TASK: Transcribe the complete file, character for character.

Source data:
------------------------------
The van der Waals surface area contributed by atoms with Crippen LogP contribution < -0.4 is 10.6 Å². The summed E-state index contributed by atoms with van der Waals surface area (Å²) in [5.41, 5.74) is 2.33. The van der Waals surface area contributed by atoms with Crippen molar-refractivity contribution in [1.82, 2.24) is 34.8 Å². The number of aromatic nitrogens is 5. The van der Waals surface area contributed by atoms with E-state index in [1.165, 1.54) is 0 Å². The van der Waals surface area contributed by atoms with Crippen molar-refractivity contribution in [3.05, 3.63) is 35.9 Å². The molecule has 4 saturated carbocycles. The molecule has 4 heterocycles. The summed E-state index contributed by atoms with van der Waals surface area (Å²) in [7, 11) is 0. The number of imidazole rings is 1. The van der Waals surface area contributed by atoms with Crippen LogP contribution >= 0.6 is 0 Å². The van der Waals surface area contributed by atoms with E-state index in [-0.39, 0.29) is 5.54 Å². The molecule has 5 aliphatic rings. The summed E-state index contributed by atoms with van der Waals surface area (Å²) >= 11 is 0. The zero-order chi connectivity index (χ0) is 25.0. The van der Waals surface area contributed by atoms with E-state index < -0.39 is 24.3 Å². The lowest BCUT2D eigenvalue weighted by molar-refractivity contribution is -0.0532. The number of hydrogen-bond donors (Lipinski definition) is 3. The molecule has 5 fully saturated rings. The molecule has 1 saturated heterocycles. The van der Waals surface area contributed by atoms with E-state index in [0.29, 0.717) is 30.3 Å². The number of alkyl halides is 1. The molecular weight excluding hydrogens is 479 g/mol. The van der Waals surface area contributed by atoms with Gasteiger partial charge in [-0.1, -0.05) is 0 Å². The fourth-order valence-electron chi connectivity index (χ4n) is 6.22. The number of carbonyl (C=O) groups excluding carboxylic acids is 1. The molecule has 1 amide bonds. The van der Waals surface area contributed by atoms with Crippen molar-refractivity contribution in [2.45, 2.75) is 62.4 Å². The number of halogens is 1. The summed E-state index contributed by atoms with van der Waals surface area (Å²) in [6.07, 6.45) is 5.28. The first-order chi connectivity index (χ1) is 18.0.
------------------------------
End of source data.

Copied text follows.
The van der Waals surface area contributed by atoms with Crippen LogP contribution < -0.4 is 10.6 Å². The summed E-state index contributed by atoms with van der Waals surface area (Å²) in [5.41, 5.74) is 2.33. The van der Waals surface area contributed by atoms with Crippen molar-refractivity contribution in [1.82, 2.24) is 34.8 Å². The number of aromatic nitrogens is 5. The van der Waals surface area contributed by atoms with E-state index in [1.165, 1.54) is 0 Å². The van der Waals surface area contributed by atoms with Crippen molar-refractivity contribution in [3.05, 3.63) is 35.9 Å². The molecule has 4 saturated carbocycles. The molecule has 4 heterocycles. The summed E-state index contributed by atoms with van der Waals surface area (Å²) in [7, 11) is 0. The number of imidazole rings is 1. The van der Waals surface area contributed by atoms with Crippen LogP contribution >= 0.6 is 0 Å². The van der Waals surface area contributed by atoms with E-state index in [-0.39, 0.29) is 5.54 Å². The molecule has 5 aliphatic rings. The summed E-state index contributed by atoms with van der Waals surface area (Å²) >= 11 is 0. The zero-order chi connectivity index (χ0) is 25.0. The van der Waals surface area contributed by atoms with E-state index < -0.39 is 24.3 Å². The lowest BCUT2D eigenvalue weighted by molar-refractivity contribution is -0.0532. The number of hydrogen-bond donors (Lipinski definition) is 3. The molecule has 5 fully saturated rings. The molecule has 1 saturated heterocycles. The van der Waals surface area contributed by atoms with E-state index in [0.29, 0.717) is 30.3 Å². The number of alkyl halides is 1. The molecular weight excluding hydrogens is 479 g/mol. The van der Waals surface area contributed by atoms with Gasteiger partial charge in [-0.1, -0.05) is 0 Å². The fourth-order valence-electron chi connectivity index (χ4n) is 6.22. The number of carbonyl (C=O) groups excluding carboxylic acids is 1. The molecule has 1 amide bonds. The van der Waals surface area contributed by atoms with Crippen molar-refractivity contribution in [2.45, 2.75) is 62.4 Å². The number of halogens is 1. The summed E-state index contributed by atoms with van der Waals surface area (Å²) in [6.07, 6.45) is 5.28. The first-order chi connectivity index (χ1) is 18.0.